Filmmakers who rather made mirrors than just movies
Ever since the technology of Cinema was born and handed over to filmmakers as its foster parent, the medium was often manipulated, sometimes humiliated and rarely treated with responsibility.
Our country’s film industry is a living epitome of it where the ‘aam janta’ supposedly prefers Star over Story and showers hundreds of crores on the Hero’s face, yet there are still a few directors fighting for the freedom of expression who, every once in a blue moon, bring a film that creates controversy for being brutally honest, inspires us, leaves us asking questions we never wondered or simply dares to show the mirror to the society.
Such are cinematic gems like Govind Nihalani’s Ardh Satya, Shekar Kapoor’s Bandit Queen, Ram Gopal Verma’s Satya, Anurag Kashyap’s Black Friday, Amol Gupte’s Stanley Ka Dabba, Hansal Mehta’s Shahid and so on.
The one thing common in all the films mentioned above is that they showed the actual state of our country, exposed the cracks in our system, violence on the streets, child labor, poverty, rebelling against the suppressors. It’s something we have either experienced in life or read about in the newspaper. Thus, when such issues are transcended to the silver screen, it immediately strikes a chord with those who don’t leave their brains at home to watch a movie.
One of the most powerful, realistic films of the 80’s is Mirch Masala, set in the colonial India in the early 1940’s, is an inspiring tale about women empowerment. Somewhere in Rajputana / Northern Madhya Pradesh between the two World Wars, the British deployed Tax collectors enjoy a total monopoly over the villagers, looting and snatching from the villagers whatever they desire. The film ends with a motivating and captivating climax where a group of 20 odd women are able to achieve what an entire village could not. That is, rise against the handful oppressors and teach them a lesson.
Director Ketan Mehta went all out to capture the culture and authenticity of that era. Besides the beautifully dominating red color as the tone of the film, Mirch Masala was shot on real locations and it’s a proven fact, that no matter how fine a movie set Art Director constructs, it can never be real enough. But locations and costume alone don’t make a real film, it takes superbly talented actors first and foremost. Led by the stellar cast including Om Puri, Naseeruddin Shah, and the late Smita Patil, each character feels like an actual living person. At no point, do they come across as fictional.
Also, Forbes included Smita Patil’s performance in the film on its list of “25 Greatest Acting Performances of Indian Cinema”.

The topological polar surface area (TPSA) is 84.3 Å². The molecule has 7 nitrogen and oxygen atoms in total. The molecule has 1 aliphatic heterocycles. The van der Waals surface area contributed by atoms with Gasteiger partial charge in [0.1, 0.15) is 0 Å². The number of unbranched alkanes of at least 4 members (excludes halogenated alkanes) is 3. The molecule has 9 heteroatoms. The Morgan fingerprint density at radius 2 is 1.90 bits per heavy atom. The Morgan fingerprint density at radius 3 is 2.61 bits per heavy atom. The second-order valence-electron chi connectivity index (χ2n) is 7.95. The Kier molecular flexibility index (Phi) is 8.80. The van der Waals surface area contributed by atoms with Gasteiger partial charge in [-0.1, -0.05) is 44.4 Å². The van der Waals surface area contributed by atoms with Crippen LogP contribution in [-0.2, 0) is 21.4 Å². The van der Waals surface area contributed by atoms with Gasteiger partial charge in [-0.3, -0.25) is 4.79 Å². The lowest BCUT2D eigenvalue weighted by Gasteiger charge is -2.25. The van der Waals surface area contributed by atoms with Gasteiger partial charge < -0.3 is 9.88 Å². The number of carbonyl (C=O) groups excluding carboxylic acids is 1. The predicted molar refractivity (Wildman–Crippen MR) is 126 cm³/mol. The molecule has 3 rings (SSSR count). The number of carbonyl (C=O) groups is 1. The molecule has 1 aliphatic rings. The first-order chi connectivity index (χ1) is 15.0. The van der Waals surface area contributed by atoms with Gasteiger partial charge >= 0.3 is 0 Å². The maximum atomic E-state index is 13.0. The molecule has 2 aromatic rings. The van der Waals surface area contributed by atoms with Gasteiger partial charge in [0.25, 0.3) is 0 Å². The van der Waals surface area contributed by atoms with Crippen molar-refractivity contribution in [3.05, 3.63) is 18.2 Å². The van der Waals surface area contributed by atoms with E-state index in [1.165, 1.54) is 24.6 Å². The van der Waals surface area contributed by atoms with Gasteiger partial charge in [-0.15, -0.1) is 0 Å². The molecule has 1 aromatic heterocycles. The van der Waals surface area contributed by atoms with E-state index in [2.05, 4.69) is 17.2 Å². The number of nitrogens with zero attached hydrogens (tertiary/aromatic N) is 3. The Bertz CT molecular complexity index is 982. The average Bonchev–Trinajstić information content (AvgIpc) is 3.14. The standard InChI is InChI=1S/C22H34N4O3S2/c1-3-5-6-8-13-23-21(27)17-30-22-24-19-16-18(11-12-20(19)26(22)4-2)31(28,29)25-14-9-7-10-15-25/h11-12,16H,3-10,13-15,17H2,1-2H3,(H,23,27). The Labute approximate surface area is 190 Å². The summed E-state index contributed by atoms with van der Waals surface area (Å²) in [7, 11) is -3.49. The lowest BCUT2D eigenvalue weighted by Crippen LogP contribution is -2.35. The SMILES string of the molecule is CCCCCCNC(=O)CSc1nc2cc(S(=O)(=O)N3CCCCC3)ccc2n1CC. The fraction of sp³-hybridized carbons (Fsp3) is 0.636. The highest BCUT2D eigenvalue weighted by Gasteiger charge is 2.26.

Shekhar Kapoor’s Bandit Queen is another milestone in being so real, it feels like a documentary. Right from the hand held camera work to the hair-raising performance of Seema Biswas. Yet again, the film was entirely shot on real locations. The director himself admitted that Bandit Queen is guerrilla film-making at its very height. Perhaps the first Hindi language film to have so many curse words. However, it wasn’t the main reason why the film was banned by the censor board in India, even the acute and frank depiction of the humiliation of a woman and brutality of rape was not the issue here but mostly it was the politics. Where a society and a government controlled by the higher caste saw this film as a potentially subversive film that could lead to political disruption, they simply refused to let it stay in the theaters.
Just like a ‘cause and effect’ theory, it did create awareness towards the on-going court case of Phoolan Devi whose life the main character in this film depicts. Eventually, she was freed from prison, came out and formed her own political party representing the lower castes, galvanized oppressed women to vote for her, and won a seat in India’s parliament. All of this after the film was released.
Take Rakeysh Omprakash Mehra’s Rang De Basanti for instance, much like its tagline ‘A Generation Awakes’, the film genuinely awakened and united the youth for a cause. The film closely followed the MIG-21 aircraft controversy and used that issue as a catalyst to bring more purpose to the story. As a result, four weeks after the release of RDB, a Delhi trial court acquitted Manu Sharma and his friends on the grounds of insufficient evidence. This appalling verdict unleashed an unusually vehement public outcry where people placed candles on India Gate and protested like it was a scene straight from the film itself.
Perhaps Anurag Kashyap’s entire filmography is bind to realism. From the hard hitting ‘Black Friday’ to the bone chilling ‘Ugly’, he captures everything that takes places in the open or behind closed doors. His biggest hit, Dev D became such a rage with youths not just for Amit Trivedi’s rocking soundtrack but because it no longer existed in Sarat Chandra Chattopadhyay’s time, it was set in the modern, dog-eat-dog world.
In film studies, ‘realism’ refers not only to one of its central concepts, but also to a number of styles, sensibilities, and genres. It’s that grounded approach towards a story which makes the film and its characters convincing and relatable. Thankfully, these filmmakers know that once the gap of illusion is filled, no other film could be as immersive, honest and meaningful experience. Specially, when it depicts who we really are, the society we really live in and the country it really is, in its ruthless manner.